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That didn’t take long. Only a few short months after Milwaukee rolled out its Red Lithium, the M12 line now has a hammer drill. In my last Milwaukee post I had no prior knowledge that this was coming through the pipeline, but I am thankful they didn’t adopt the campaign I suggested earlier. The 2411-20 hammer drill in the M12 line sports 275 in-lbs. of torque and is capable of pushing out 22,500 BPM.

Basically, this drill is a regular Red Lithium sub-compact with a small hammer function added. It’s not a bad idea — considering the target markets Milwaukee’s shooting for are in the electrical, HVAC, and plumbing fields, with the variable speed motor with two gears and a trim 2.8 lbs. of a figure, Milwaukee has managed to build a drill that floats like a hummingbird and stings like a brick.

The sub-compact space has been making a huge dent in the consumer and pro markets for the last few years; we expect this first to market sub-hammer to be copied very shortly by the rest of the pack. The more you get to think about it, with the rate of improvements in the last 5 years I would expect to see a cold-fusion powered laser cutter in the next 10 to 15 years.

For right now, we can make do with the Milwaukee sub-compact and its humdrum Lithium quite nicely.

Pricing comes in at about $160 for the combo kit with about $60 less for just the drill.

2411-20 Hammer Drill [Milwaukee]
Street Pricing [Google Products]
Via Amazon [What’s This?]


3 Responses to Preview: Milwaukee Sub-Hammer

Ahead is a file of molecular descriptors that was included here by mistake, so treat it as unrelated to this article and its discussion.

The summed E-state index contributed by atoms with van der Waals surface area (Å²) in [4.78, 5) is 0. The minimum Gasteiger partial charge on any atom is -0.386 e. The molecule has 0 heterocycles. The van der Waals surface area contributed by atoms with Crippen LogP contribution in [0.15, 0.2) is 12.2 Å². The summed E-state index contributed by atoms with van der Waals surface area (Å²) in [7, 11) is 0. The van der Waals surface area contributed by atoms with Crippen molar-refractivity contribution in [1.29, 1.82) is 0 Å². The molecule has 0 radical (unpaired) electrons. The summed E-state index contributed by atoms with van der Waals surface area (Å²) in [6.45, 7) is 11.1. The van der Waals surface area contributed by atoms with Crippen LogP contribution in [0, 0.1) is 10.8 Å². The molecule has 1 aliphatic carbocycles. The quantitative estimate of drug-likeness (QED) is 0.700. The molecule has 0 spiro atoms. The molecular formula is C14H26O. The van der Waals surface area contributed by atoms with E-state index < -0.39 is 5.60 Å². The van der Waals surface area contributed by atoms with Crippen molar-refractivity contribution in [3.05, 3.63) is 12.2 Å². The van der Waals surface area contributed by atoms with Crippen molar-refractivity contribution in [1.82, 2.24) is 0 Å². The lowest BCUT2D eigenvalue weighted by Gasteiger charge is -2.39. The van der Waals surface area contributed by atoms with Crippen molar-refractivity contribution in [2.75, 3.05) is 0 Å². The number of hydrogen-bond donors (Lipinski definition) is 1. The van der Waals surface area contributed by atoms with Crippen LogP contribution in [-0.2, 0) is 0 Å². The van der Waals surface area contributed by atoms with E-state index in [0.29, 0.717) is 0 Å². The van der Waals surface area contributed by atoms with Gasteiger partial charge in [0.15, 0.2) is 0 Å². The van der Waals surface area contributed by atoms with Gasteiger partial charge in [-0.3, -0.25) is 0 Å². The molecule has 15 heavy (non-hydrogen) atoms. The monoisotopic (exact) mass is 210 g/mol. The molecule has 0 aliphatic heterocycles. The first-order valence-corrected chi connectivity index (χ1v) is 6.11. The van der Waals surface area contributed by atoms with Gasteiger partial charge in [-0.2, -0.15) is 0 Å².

1. rob says:

    well I am loving my bosh sub compact impact ps41-2a
    I just about never reach for my 18v makita impact anymore I still love that little thing but I figure as this will get the most daily use my makita that has sged well
    will last a bit longer now as I only go for it if it is a big good or a long job
    or I need a second tool

    these subcompact tools are starting to pop up all over the place
    and they seem to have the power to get the job done

  2. fred says:

    We just ordered a couple of these for $99 each from Amazon to try out. We find a surprising number of times that a compact tool can get the job done faster and easier than its big brother – lick drilling holes for anchors in tight spaces under sinks etc.

    Meanwhile we also are using our Makita BHR240 – now being replaced by BHR241 SDS cordless hammers in surprisingly more applications.

  3. JG says:

    I know my post is really late coming to this thread, but I have one of these. I use it for everything.

    I have used it to drill and set several 2 inch x 1/4 inch concrete anchors. It runs small masonry bits into a cinder block like butter. It also did fine with a 5/8 masonry bit.

    I also tested it (in wood 🙂 with a 1 1/2 paddle bit. If you try and force it too fast it will current limit out, but if you keep the pressure under control it will drill fine even with bits that large.

    In low gear it will drive a 4 inch torx screws in and out of a pair of stacked 2×4’s until the screw gets so hot that you can’t even pick it up to move it to a new spot. Also while I am on the subject, I made 20 holes in my test board with the same torx screw. Try doing that with anything but torx/star-drive.

    My only concern buying this drill was that I mostly used quick connect bits and drivers. The locking chuck on these is as fast as a quick connect. They way it locks, you just click it loose with maybe 1/8th of a turn, pull out the attachment, slide in a new one, and click it back into place.

    I have a big corded drill, but I haven’t used it for anything since I got this drill. I do maintenance on 9 rent houses, so I wouldn’t consider myself a heavy duty user, but I am using it a lot more than a home owner.

    You probably guessed this by now, but I sleep with this drill under my pillow at night.

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